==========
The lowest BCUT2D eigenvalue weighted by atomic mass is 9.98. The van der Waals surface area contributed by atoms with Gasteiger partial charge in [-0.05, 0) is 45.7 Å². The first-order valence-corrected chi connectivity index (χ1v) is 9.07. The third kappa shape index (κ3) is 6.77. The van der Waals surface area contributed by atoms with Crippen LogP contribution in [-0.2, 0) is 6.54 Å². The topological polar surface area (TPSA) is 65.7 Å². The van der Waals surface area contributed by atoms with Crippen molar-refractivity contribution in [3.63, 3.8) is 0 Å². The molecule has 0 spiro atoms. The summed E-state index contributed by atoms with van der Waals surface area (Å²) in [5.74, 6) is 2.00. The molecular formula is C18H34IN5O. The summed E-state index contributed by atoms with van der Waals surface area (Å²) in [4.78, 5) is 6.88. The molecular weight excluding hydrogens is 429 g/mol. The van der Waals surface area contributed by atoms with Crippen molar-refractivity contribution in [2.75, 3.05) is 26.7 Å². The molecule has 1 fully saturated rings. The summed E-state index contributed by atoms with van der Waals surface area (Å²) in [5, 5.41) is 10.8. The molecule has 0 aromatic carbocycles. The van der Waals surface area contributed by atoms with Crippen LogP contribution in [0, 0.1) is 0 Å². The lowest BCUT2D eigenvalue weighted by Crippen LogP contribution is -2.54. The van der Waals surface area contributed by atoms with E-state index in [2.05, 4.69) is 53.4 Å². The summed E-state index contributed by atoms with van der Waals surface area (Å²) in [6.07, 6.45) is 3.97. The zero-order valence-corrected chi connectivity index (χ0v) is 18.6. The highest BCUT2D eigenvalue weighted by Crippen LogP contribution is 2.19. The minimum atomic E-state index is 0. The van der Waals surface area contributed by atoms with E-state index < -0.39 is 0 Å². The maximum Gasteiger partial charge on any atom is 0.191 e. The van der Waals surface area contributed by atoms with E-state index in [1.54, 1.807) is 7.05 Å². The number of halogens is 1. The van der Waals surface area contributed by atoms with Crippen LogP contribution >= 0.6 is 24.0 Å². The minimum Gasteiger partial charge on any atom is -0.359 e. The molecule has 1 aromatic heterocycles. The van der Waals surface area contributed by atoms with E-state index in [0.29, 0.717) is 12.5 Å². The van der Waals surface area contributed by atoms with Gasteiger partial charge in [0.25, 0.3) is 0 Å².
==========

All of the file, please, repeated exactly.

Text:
The lowest BCUT2D eigenvalue weighted by atomic mass is 9.98. The van der Waals surface area contributed by atoms with Gasteiger partial charge in [-0.05, 0) is 45.7 Å². The first-order valence-corrected chi connectivity index (χ1v) is 9.07. The third kappa shape index (κ3) is 6.77. The van der Waals surface area contributed by atoms with Crippen LogP contribution in [-0.2, 0) is 6.54 Å². The topological polar surface area (TPSA) is 65.7 Å². The van der Waals surface area contributed by atoms with Crippen molar-refractivity contribution in [3.63, 3.8) is 0 Å². The molecule has 0 spiro atoms. The summed E-state index contributed by atoms with van der Waals surface area (Å²) in [5.74, 6) is 2.00. The molecular formula is C18H34IN5O. The summed E-state index contributed by atoms with van der Waals surface area (Å²) in [4.78, 5) is 6.88. The molecular weight excluding hydrogens is 429 g/mol. The van der Waals surface area contributed by atoms with Crippen molar-refractivity contribution in [2.75, 3.05) is 26.7 Å². The molecule has 1 fully saturated rings. The summed E-state index contributed by atoms with van der Waals surface area (Å²) in [5, 5.41) is 10.8. The molecule has 0 aromatic carbocycles. The van der Waals surface area contributed by atoms with Crippen LogP contribution in [0, 0.1) is 0 Å². The lowest BCUT2D eigenvalue weighted by Crippen LogP contribution is -2.54. The van der Waals surface area contributed by atoms with E-state index in [2.05, 4.69) is 53.4 Å². The summed E-state index contributed by atoms with van der Waals surface area (Å²) in [6.07, 6.45) is 3.97. The zero-order valence-corrected chi connectivity index (χ0v) is 18.6. The highest BCUT2D eigenvalue weighted by Crippen LogP contribution is 2.19. The minimum atomic E-state index is 0. The van der Waals surface area contributed by atoms with E-state index < -0.39 is 0 Å². The maximum Gasteiger partial charge on any atom is 0.191 e. The van der Waals surface area contributed by atoms with E-state index in [1.54, 1.807) is 7.05 Å². The number of halogens is 1. The van der Waals surface area contributed by atoms with Crippen LogP contribution >= 0.6 is 24.0 Å². The minimum Gasteiger partial charge on any atom is -0.359 e. The molecule has 1 aromatic heterocycles. The van der Waals surface area contributed by atoms with E-state index in [0.29, 0.717) is 12.5 Å². The van der Waals surface area contributed by atoms with Gasteiger partial charge in [0.25, 0.3) is 0 Å².